While Spain pushes ahead with laws making it easier for teenagers to change gender, other European countries that previously championed transgender rights are quietly backtracking.
The U-turns come amid a sharp rise in people reporting gender dysphoria - where people feel that the gender assigned to them at birth is not the one they identify with.
Sweden, known as a pioneer in LGBTQ rights, started restricting gender-affirming hormone therapy for minors - allowing it only in very rare cases - a year ago.
In December last year, it also limited mastectomies for teenage girls wanting to transition to a research setting, citing the need for "caution".
'The risks outweigh the benefits'
Back in 2015, the Swedish health authority had stated that puberty blockers and cross-sex hormones were “safe”. These treatments are designed to help people with gender dysphoria transition from their biological sex to the gender they personally identify with.
Sweden’s National Board of Health and Welfare explains that the reason behind the rollback is that little is known about the effects of these treatments over the long term and "the risks outweigh the benefits currently".
However, experts say those treatments were designed for exceptional cases in the first place.
"We had a protocol in place which was designed for very rare and extreme cases and suddenly the demand exploded so we continued to use that protocol,” said Mikael Landen, a psychiatrist specialising in gender dysphoria who contributed to the scientific study on which Sweden’s health authority based its decision.
“Maybe we shouldn’t have done that. But I wouldn’t be the one criticising the clinicians for doing that because it was difficult, they wanted to help these patients," he told AFP.
Sweden, like many other western countries, has in recent years seen a sharp rise in diagnoses of gender dysphoria.
According to the Swedish health authority, the trend is particularly visible among 13- to 17-year-olds assigned female at birth, with an increase of 1,500 per cent between 2008 and 2018.
Experts say the reasons for this increase remain largely a "mystery".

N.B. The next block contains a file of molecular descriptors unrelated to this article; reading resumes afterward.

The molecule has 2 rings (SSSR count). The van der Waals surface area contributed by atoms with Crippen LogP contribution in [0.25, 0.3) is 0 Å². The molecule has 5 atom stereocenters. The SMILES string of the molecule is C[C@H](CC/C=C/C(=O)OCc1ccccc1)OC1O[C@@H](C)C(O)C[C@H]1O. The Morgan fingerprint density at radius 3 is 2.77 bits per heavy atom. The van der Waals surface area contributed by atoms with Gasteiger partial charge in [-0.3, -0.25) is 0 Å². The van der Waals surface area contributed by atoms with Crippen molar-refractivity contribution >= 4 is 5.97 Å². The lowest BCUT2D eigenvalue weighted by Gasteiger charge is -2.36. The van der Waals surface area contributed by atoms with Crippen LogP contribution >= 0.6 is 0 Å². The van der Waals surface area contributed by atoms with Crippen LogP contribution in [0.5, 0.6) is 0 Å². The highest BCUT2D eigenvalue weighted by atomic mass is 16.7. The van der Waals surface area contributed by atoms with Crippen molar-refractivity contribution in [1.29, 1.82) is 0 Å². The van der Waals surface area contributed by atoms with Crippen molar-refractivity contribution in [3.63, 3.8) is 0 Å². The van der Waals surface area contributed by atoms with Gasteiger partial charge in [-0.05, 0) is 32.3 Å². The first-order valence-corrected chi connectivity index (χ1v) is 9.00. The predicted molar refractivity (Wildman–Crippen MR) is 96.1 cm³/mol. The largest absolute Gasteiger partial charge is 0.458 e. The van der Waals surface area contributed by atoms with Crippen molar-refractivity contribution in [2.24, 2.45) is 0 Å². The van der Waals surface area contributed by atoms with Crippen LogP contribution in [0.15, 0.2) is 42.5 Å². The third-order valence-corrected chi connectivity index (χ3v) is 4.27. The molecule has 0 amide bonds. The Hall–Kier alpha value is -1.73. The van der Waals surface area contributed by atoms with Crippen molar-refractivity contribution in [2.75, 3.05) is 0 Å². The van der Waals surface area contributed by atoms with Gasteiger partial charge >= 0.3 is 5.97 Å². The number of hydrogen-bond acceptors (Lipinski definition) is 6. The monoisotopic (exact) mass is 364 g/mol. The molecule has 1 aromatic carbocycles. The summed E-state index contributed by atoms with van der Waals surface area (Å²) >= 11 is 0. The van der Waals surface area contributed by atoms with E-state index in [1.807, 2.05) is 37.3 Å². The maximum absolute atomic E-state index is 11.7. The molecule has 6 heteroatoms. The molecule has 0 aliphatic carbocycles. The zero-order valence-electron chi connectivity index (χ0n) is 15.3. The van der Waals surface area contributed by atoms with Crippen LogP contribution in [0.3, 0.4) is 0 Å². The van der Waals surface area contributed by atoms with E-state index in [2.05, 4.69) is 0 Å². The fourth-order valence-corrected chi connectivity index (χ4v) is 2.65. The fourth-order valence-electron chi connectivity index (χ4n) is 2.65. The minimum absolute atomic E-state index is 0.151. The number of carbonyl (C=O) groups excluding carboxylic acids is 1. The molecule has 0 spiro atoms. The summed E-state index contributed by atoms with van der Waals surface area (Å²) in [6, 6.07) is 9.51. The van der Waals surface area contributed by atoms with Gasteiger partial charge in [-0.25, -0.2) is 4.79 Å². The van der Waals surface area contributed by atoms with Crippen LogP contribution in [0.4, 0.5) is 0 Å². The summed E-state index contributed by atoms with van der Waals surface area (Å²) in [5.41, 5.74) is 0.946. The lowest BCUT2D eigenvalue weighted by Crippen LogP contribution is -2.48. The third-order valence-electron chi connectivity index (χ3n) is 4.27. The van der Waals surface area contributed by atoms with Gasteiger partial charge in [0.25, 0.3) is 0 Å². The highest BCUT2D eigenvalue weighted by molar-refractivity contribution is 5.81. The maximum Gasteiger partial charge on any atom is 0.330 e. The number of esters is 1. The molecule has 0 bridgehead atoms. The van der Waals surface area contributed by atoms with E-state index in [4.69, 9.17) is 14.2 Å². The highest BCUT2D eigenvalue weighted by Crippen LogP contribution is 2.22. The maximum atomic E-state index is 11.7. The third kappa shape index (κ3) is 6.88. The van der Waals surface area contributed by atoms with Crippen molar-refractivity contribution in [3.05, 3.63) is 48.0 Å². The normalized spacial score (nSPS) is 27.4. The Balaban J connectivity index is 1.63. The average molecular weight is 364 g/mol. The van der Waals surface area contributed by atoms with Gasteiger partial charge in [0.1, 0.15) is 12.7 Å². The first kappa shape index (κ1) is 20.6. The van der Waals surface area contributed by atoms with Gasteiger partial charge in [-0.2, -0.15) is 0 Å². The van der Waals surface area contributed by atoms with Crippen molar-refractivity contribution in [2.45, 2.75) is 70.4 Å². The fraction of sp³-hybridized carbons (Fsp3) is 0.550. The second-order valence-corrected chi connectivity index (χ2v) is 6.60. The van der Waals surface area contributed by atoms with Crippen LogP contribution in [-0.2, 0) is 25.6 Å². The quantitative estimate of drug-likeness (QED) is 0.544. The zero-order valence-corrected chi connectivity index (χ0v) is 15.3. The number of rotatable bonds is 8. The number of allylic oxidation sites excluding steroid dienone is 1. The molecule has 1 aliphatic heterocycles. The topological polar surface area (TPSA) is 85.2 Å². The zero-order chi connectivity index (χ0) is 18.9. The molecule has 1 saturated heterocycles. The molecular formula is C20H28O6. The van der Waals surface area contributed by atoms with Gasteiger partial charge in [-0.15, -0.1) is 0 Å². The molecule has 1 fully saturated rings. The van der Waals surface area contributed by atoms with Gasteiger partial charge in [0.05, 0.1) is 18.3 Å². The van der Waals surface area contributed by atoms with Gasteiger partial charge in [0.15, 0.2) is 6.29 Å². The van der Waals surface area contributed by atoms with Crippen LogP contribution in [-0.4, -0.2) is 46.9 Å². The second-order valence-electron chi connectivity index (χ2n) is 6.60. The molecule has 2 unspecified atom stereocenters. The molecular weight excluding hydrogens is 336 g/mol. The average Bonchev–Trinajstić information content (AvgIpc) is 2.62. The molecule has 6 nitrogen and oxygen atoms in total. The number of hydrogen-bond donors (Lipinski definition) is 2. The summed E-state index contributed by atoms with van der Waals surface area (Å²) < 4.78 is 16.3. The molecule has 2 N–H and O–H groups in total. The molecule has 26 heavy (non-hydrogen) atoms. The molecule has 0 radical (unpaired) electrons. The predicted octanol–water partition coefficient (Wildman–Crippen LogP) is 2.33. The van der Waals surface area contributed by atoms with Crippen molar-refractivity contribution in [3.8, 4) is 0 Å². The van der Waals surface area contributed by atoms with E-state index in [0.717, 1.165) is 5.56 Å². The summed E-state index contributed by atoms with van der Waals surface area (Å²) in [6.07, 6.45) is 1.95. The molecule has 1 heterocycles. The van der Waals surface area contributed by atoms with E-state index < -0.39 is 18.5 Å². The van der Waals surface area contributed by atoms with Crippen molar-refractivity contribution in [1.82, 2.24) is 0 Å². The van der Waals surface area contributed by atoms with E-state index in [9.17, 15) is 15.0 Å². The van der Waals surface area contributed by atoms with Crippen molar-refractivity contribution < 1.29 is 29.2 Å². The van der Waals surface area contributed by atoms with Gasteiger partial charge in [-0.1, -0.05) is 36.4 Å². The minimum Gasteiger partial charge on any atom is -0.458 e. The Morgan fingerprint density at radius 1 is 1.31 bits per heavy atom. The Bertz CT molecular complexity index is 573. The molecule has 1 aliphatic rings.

"Tolerance has been high in Sweden for at least the last 25 years, so you can't say it has changed," Landen said when asked if it was simply a result of a more accepting society.
‘Serious side effects’
In 2019, there were at least 13 minors who suffered from "serious side effects,” according to Swedish reports.
One of them had developed osteoporosis - a health condition that weakens bones - after taking puberty blockers. Others have suffered from liver damage, significant weight gain and depressive symptoms.
This was revealed by investigative journalist Carolina Jemsby, who directed the documentary ‘The Trans Train’.
She believes the current debate shows the issue of gender-affirming care for trans teens is "more complex than the healthcare system and society had hoped".
"One aspect of this dilemma is that it has become a political issue," she told AFP.
"It does a disservice to this group who need scientifically proven medical care to help them and give them a better life, and a better ability to live who they are".
A Swedish paediatric endocrinologist, Ricard Nergårdh, recently told the country’s public broadcaster that the procedure teenagers with gender dysphoria go through was “chemical castration”.
‘Hormones save a lot of people’
The change is all the more notable as Sweden was the first country in the world to authorise legal gender transition in 1972, paving the way for sex reassignment surgery to be covered by its universal healthcare system.
As the government revisits its policies, some in the transgender community are concerned.
"These people might need more care and invasive procedures in the future, because the decision could not be made earlier, even though the medical need was there," said Elias Fjellander, youth representative of RFSL, the Swedish Federation for Lesbian, Gay, Bisexual, Transgender, Queer, and Intersex Rights.
"What we're really seeing is that in some cases, the hospitals do not have resources, that teams giving gender-affirming care do not have the resources to follow up in the way that is needed".
Antonia Lindholm, a Swedish transgender woman, is worried for those who no longer have access to hormone treatments.
“Hormones save a lot of people, and yes I do feel upset that if I were to come out and be 13 right now, I wouldn’t have a chance”.
Several European countries are stepping back from gender-affirming care.
Finland, which recently passed a new law allowing trans people to change their legal gender with a simple declaration, restricted hormone therapy for minors in 2020.
France followed suit by calling for "the utmost reserve" on hormone treatments for young people.
Broadly speaking, transgender rights have been a hot-button issue across many countries. Hungary passed a law in 2020 banning trans or intersex people from legally changing their gender,
Just last month, the UK government blocked the Scottish government's Gender Recognition Reform Bill, which made it easier for people to self-identify as transgender without the need for a medical diagnosis. The reform championed by Nicola Sturgeon caused a major political row and played a role in her shock resignation as first minister on Wednesday.
One country, however, is bucking the trend: Spain has just passed a controversial law allowing anyone over 16 to freely change gender on their ID card.
Until now, adults in Spain could only request the change with a medical document attesting to gender dysphoria and proving they had undergone hormonal treatment for two years. Minors needed judicial authorisation.
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